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Royalty Stacking in High Tech Industries: Separating Myth from Reality


  • Geradin, Damien
  • Layne-Farrar, Anna
  • Padilla, Atilano Jorge


A few recent contributions have claimed that in high-tech industries—where innovation is often cumulative and products include many components which are protected by patents in the hands of many different patent holders—the cost of obtaining all necessary licenses is too high. Some have even requested sweeping policy reforms to deal with the so-called royalty stacking problem. In this Essay we find that the empirical evidence—including new evidence for the 3G telecom industry—does not corroborate the gloomy predictions of the proponents of the royalty stacking hypothesis. A careful look at the theoretical underpinnings of this hypothesis explains the lack of empirical support. First, three necessary conditions must be satisfied for a royalty stacking problem to exist: (a) innovation must be cumulative, so that the patents are complementary; (b) there must be many patents for a given product; and (c) the many patents must be held by numerous, distinct rights holders. Second, royalty stacking may not be a problem even if the three necessary conditions are met; i.e., the three necessary conditions are not sufficient. And, third, several market mechanisms, such as cross licensing or voluntary patent pools, can be used to mitigate the costs of multiple concurrent patent negotiations. We conclude that the so-called royalty stacking problem is more myth than reality and that there is no reason to adopt the dramatic reforms in antitrust and patent law that have been recently proposed by, inter alia, Lemley and Shapiro (2006).

Suggested Citation

  • Geradin, Damien & Layne-Farrar, Anna & Padilla, Atilano Jorge, 2007. "Royalty Stacking in High Tech Industries: Separating Myth from Reality," CEPR Discussion Papers 6091, C.E.P.R. Discussion Papers.
  • Handle: RePEc:cpr:ceprdp:6091

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    References listed on IDEAS

    1. Shapiro, Carl, 2006. "Injunctions, Hold-Up, and Patent Royalties," Competition Policy Center, Working Paper Series qt6px3m1rb, Competition Policy Center, Institute for Business and Economic Research, UC Berkeley.
    2. Jaffe, Adam B, 1986. "Technological Opportunity and Spillovers of R&D: Evidence from Firms' Patents, Profits, and Market Value," American Economic Review, American Economic Association, vol. 76(5), pages 984-1001, December.
    3. Sugato Bhattacharyya & Francine Lafontaine, 1995. "Double-Sided Moral Hazard and the Nature of Share Contracts," RAND Journal of Economics, The RAND Corporation, vol. 26(4), pages 761-781, Winter.
    4. Tobin, James, 1969. "A General Equilibrium Approach to Monetary Theory," Journal of Money, Credit and Banking, Blackwell Publishing, vol. 1(1), pages 15-29, February.
    5. Pakes, Ariel S, 1986. "Patents as Options: Some Estimates of the Value of Holding European Patent Stocks," Econometrica, Econometric Society, vol. 54(4), pages 755-784, July.
    6. Fama, Eugene F, 1970. "Efficient Capital Markets: A Review of Theory and Empirical Work," Journal of Finance, American Finance Association, vol. 25(2), pages 383-417, May.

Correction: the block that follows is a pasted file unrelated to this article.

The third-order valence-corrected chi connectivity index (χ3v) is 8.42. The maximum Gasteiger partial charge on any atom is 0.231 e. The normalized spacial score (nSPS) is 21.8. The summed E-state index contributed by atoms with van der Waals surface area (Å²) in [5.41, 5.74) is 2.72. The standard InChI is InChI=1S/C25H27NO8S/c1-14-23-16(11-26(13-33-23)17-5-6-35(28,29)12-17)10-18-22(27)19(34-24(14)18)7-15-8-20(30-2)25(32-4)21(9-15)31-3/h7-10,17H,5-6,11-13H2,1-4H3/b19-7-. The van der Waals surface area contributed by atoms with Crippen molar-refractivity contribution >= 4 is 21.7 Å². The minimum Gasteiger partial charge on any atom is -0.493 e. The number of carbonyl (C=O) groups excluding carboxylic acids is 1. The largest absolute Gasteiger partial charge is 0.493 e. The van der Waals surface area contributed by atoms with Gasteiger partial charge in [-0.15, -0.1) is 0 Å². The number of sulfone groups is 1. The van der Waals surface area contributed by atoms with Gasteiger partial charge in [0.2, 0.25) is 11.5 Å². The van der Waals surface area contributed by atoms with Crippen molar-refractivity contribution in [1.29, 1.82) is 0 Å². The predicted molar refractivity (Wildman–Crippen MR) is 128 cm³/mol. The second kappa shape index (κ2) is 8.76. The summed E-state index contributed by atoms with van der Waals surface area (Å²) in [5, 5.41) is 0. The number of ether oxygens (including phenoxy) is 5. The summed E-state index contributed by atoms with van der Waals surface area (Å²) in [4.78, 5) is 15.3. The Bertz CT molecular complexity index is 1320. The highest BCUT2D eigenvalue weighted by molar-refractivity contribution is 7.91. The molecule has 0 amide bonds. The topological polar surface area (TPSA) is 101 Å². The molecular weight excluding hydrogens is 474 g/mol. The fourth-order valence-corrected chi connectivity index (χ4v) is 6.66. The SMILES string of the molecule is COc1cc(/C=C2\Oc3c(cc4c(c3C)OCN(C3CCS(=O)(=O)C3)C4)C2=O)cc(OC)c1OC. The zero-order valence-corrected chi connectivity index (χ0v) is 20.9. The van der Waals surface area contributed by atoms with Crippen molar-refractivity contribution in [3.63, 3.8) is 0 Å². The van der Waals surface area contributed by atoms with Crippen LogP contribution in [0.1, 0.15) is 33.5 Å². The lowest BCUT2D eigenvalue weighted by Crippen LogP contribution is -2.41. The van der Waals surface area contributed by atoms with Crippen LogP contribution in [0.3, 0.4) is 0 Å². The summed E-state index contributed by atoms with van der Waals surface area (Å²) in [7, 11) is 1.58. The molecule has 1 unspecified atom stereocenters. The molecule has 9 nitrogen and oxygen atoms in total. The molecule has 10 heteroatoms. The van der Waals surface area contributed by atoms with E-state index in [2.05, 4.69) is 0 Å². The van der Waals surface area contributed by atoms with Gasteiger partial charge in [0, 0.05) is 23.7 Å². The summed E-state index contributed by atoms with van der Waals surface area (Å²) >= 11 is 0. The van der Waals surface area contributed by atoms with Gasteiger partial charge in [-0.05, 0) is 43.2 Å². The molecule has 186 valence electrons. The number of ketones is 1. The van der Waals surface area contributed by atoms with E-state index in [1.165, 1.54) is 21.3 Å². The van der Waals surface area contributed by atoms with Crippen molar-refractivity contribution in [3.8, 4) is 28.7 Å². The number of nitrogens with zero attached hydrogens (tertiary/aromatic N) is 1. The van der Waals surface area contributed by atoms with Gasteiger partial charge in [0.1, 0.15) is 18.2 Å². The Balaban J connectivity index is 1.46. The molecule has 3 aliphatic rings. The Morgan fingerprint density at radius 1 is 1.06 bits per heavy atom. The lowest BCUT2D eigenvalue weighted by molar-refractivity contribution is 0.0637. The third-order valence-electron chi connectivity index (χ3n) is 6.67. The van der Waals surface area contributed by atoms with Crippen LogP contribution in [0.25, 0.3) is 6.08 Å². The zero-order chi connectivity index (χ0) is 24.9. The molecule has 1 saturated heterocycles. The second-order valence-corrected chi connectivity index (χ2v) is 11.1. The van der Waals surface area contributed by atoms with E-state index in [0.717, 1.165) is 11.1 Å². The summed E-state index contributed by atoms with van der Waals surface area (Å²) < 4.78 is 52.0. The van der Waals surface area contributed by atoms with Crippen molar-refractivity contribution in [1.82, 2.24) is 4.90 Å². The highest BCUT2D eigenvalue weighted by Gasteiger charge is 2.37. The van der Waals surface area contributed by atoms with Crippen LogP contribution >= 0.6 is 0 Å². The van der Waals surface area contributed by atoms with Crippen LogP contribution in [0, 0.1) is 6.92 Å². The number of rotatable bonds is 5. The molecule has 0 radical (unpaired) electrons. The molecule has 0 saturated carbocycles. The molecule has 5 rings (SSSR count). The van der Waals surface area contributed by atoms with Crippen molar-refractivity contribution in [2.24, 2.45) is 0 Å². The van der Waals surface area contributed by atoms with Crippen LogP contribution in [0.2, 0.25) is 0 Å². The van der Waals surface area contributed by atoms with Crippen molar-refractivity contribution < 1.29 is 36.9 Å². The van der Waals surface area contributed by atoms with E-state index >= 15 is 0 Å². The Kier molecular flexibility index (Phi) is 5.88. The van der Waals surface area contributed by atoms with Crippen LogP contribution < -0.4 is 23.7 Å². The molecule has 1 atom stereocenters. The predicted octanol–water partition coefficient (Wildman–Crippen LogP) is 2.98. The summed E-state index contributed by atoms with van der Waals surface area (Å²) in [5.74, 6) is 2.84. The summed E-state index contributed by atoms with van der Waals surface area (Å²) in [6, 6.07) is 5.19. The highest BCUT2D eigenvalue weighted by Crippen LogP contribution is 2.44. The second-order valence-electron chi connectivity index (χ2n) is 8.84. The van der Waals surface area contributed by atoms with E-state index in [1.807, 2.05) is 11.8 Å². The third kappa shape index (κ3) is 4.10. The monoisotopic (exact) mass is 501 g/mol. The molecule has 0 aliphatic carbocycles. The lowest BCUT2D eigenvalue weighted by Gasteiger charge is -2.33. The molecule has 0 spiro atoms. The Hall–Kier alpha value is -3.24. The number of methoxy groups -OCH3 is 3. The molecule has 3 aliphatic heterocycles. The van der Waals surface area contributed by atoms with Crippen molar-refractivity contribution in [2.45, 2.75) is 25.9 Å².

7. Scherer, F. M. & Harhoff, Dietmar, 2000. "Technology policy for a world of skew-distributed outcomes," Research Policy, Elsevier, vol. 29(4-5), pages 559-566, April.
    8. Paul A. David, 2005. "The Economic Logic of “Open Science” and the Balance between Private Property Rights and the Public Domain in Scientific Data and," Development and Comp Systems 0502006, EconWPA.
    9. Rosemarie Ham Ziedonis, 2004. "Don't Fence Me In: Fragmented Markets for Technology and the Patent Acquisition Strategies of Firms," Management Science, INFORMS, vol. 50(6), pages 804-820, June.
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    Cited by:

    1. Iain M. Cockburn & Megan J. MacGarvie & Elisabeth Müller, 2010. "Patent thickets, licensing and innovative performance," Industrial and Corporate Change, Oxford University Press, vol. 19(3), pages 899-925, June.
    2. Alexandrov, Alexei & Pittman, Russell & Ukhaneva, Olga, 2017. "Royalty stacking in the U.S. freight railroads: Cournot vs. Coase," MPRA Paper 78249, University Library of Munich, Germany.
    3. Mueller, Elisabeth & Cockburn, Iain M. & MacGarvie, Megan, 2013. "Access to intellectual property for innovation: Evidence on problems and coping strategies from German firms," Research Policy, Elsevier, vol. 42(2), pages 529-541.

    More about this item


    excessive royalties; hold up; innovation; mobile telecommunications; patent licensing;

    JEL classification:

    • L13 - Industrial Organization - - Market Structure, Firm Strategy, and Market Performance - - - Oligopoly and Other Imperfect Markets
    • L96 - Industrial Organization - - Industry Studies: Transportation and Utilities - - - Telecommunications
    • O34 - Economic Development, Innovation, Technological Change, and Growth - - Innovation; Research and Development; Technological Change; Intellectual Property Rights - - - Intellectual Property and Intellectual Capital

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